Saturday, September 26, 2020

Nagadeepa Viharaya, Mahiyanganaya

Not to be confused with Nagadeepa Viharaya in Jaffna

Nagadeepa Stupa, Ridimaliyadda
Nagadeepa Raja Maha Viharaya is a Buddhist temple situated in Uraniya village in Rideemaliyadda, Badulla District, Sri Lanka.

History
Folklore
According to local tradition, the history of Nagadeepa Viharaya goes far back as the history of nearby Mahiyangana Viharaya. Some believe that this temple was built during the reigns of King Kavantissa (205-161 B.C.) and King Dutugemunu [(161-137 B.C.) Priyadarshani & Gunasena, 2017]. It is also said that Prince Dutugemunu and his army who were advancing to Mahiyanganaya from Mahagama (present Tissamaharama) in the second century B.C. had passed a place named Tungam Kasatapitiya, a place probably located near Uraniya (Nicholas, 1963).
 
The name: Nagadeepa
Two anecdotes are there that describe how the present name "Nagadeepa" originated (Priyadarshani & Gunasena, 2017). According to one anecdote, the name has come into parlance as a Buddhist monk who arrived from Nagadeepa (present Jaffna Peninsula) had lived in this area. The other anecdote says that the name has come to usage as it is related to the Buddha's second visit to Sri Lanka (Priyadarshani & Gunasena, 2017). According to Sri Lankan chronicles such as Mahavamsa, the Buddha in the fifth year after his enlightenment visited Nagadeepa in Sri Lanka to settle a dispute that arose between two royal kinsmen of the Naga clan Chulodara and Mahodara (nephew and uncle). As the present temple site is located very near to Mahiyanganaya (the place to where the Buddha's first arrival happened), locals have tended to believe that this temple is the original Nagadeepa that is mentioned in chronicles. However, extensive archaeological investigations conducted by scholars have identified the present Jaffna Peninsula as the ancient Nagadeepa (Pieris, 1917; Pieris, 1919).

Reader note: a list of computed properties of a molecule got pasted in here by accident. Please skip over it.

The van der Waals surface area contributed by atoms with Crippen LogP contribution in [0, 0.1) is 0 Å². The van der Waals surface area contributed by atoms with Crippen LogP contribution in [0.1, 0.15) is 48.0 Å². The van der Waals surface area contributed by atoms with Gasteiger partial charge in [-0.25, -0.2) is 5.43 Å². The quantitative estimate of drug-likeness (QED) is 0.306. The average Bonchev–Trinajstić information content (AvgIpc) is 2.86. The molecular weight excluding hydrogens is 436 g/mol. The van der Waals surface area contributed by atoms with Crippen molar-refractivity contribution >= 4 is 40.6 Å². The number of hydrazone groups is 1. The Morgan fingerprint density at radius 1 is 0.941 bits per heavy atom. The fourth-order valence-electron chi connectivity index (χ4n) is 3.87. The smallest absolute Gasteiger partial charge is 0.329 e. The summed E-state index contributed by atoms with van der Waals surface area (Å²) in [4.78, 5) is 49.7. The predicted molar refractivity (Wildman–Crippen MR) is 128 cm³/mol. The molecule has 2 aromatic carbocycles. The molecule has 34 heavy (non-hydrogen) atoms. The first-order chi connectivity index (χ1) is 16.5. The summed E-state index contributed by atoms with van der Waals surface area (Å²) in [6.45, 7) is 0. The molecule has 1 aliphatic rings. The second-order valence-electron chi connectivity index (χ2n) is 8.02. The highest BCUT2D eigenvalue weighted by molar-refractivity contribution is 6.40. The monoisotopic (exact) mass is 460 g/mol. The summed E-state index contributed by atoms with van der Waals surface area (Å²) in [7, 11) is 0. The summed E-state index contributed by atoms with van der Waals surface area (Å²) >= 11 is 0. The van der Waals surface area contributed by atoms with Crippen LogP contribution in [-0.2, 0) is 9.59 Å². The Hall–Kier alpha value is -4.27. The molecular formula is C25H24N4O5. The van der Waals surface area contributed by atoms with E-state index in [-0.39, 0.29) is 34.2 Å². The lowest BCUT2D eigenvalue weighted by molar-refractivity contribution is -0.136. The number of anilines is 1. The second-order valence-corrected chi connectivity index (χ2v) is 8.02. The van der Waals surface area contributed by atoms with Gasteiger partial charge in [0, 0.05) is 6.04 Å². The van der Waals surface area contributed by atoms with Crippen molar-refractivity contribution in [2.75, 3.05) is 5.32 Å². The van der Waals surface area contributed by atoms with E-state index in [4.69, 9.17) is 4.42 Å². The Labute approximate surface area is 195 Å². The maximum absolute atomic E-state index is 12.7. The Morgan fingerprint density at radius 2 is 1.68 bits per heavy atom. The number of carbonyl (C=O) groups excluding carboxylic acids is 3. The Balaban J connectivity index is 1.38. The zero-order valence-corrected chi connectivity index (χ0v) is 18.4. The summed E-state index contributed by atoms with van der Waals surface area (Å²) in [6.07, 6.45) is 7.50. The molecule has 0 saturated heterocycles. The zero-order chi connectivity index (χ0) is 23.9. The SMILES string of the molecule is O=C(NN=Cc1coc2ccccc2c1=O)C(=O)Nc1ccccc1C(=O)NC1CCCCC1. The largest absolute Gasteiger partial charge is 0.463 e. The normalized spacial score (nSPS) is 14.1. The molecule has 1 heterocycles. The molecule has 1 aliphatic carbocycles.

Inscriptions
A few slab and pillar inscriptions belonging to the 6-7th, 9-10th, and 17th centuries A.D. have been discovered from the site. Of them, the slab inscription with the characters of the 6-7th centuries A.D. is almost worn. The inscription of 9-10th centuries A.D. is found engraved on a stone pillar which is now broken into two pieces.
Uraniya Nagadeepa fragmentary pillar inscription

Uraniya Nagadeepa fragmentary pillar inscription

Period:
9th-10th centuries A.D
Script: Medieval Sinhala
Language: Medieval Sinhala
Content: This is a Samvata pahan or an edictal pillar put up by the king's officials, having come to an agreement to bestow some privileges to a monastery.
Reference: The information board at the site by the Department of Archaeology and the Ministry of National Heritage.

The 17th-century inscription records; "Nagadeepeta Pooja vu pradeepe 1691" (the lamp donated to Nagadeepa 1691). This inscription confirms that this place is known as Nagadeepa since the 17th century. 

The temple
The temple is situated adjoining the Nagadeepa Maha Wewa reservoir that was built by damming the Heppola Oya under an irrigation scheme set up in 1969. With this irrigation scheme, some of the unexplored ruins around the temple premises are said to have gone under the water of the reservoir. During the Mahiyangana Gam Udawa program in 1989, some restoration works were carried out for the development of the temple. On 11 August 2008, the then Sri Lankan President Mahinda Rajapaksa visited this temple and participated in some religious activities.